As you will appreciate, these discussions have been underway for some time, as they are lengthy and complex. The decisions we are taking now will make a difference to the lives of people in Rotherham for years to come, and we take our responsibilities very seriously.
For that reason, we are avoiding the temptation to respond with knee-jerk reactions, and we are taking a calm and measured approach to our decision-making, which will be based around the priorities which as a council we have agreed to focus on:
Making sure no community is left behind.
Providing quality education, ensuring people have opportunities to improve their skills, learn and get a job.
Ensuring care and protection are available for those people who need it most.
Helping to create safe and healthy communities.
Improving the environment.
The scale of the financial challenge is so great that we have decided to revisit our spending plans for this year and revise the 2010/2011 budget which was agreed by Full Council in March.
Myself and my elected member colleagues will do so in the light of the huge reductions already announced, such as a reduction of £6 million revenue in the grant funding we receive to deliver specific services—on top of the pressures we were already facing this year.
There could be a freeze on council tax increases, and we will also lose £3 million in Local Area Agreement reward grant - recognition for successes already achieved - on which a number of innovations and new developments for the future had been based.
We are working hard to reprofile our spending so that we can concentrate on using the remaining LAA reward grant for priority activities.
We also have to look ahead and anticipate the likely impact of the Government's Comprehensive Spending Review, which is scheduled for the autumn, and the effects of which are likely to be felt for some years to come.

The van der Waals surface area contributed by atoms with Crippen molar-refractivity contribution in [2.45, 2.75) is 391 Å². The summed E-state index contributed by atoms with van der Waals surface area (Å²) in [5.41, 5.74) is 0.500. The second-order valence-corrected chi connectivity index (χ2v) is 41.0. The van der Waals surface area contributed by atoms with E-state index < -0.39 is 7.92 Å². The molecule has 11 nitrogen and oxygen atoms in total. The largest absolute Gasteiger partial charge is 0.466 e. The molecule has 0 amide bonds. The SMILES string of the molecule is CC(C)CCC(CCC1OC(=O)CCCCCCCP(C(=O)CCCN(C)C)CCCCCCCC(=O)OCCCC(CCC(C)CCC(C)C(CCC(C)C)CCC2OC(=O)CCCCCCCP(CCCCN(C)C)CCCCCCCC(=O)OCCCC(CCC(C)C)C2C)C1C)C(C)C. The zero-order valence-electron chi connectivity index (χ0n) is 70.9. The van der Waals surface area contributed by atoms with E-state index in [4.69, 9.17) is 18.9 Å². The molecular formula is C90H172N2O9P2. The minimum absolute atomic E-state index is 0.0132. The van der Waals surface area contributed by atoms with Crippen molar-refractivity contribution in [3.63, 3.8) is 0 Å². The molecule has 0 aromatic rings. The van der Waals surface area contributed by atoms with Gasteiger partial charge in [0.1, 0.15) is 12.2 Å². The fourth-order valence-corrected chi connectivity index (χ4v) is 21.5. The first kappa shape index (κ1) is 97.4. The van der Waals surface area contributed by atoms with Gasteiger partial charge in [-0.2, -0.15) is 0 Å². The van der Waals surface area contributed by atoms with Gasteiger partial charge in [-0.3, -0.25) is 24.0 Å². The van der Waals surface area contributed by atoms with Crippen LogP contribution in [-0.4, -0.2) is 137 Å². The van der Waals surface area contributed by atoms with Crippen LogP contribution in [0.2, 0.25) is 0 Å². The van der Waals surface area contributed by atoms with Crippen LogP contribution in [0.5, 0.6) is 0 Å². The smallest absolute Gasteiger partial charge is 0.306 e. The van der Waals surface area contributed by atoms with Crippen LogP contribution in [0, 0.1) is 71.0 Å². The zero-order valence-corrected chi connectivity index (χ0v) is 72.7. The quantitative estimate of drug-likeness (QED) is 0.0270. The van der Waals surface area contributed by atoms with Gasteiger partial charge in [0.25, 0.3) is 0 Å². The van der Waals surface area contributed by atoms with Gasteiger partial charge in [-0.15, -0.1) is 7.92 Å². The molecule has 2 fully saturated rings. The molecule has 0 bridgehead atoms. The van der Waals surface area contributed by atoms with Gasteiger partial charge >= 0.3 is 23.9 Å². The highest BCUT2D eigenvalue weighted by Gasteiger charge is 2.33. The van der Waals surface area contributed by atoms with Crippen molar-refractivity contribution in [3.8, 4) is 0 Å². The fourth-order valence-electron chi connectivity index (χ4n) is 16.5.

A significant amount of the council budget is employee salaries and, regrettably, it is unlikely that we will be able to deliver a new budget without the loss of some staff - although we will be seeking to keep the number to a minimum—alongside the “freeze” which we currently have in place on all but the most essential job vacancies.
We have already informed staff that for a limited period, a number of flexible working options are being made available to help reduce our wage bill and minimise the need for redundancy, which the council seeks to avoid wherever possible.
These include part-time working, term-time only working, unpaid career breaks, buying additional leave and early or flexible retirement.
All applications will be considered but not necessarily approved, depending upon the costs to be incurred and the requirements of the individual service where they work.
Where we are forced to lose staff, the council will adhere to the principles of transparency and fairness, and will work to minimise the trauma for any staff involved.
We are at the start of what will be a very long process, which will see unprecedented changes in the way local authorities work.
Increasingly, we will be helping people to help themselves while protecting non-negotiable services which provide a safety net for the most vulnerable.
Wherever possible, we will be talking to our communities and to our staff about the best way in which to deliver those changes.
Tough times and tough decisions lie ahead—but the people of Rotherham are now, and will remain, our priority.
Cllr Roger Stone
Rotherham Borough Council.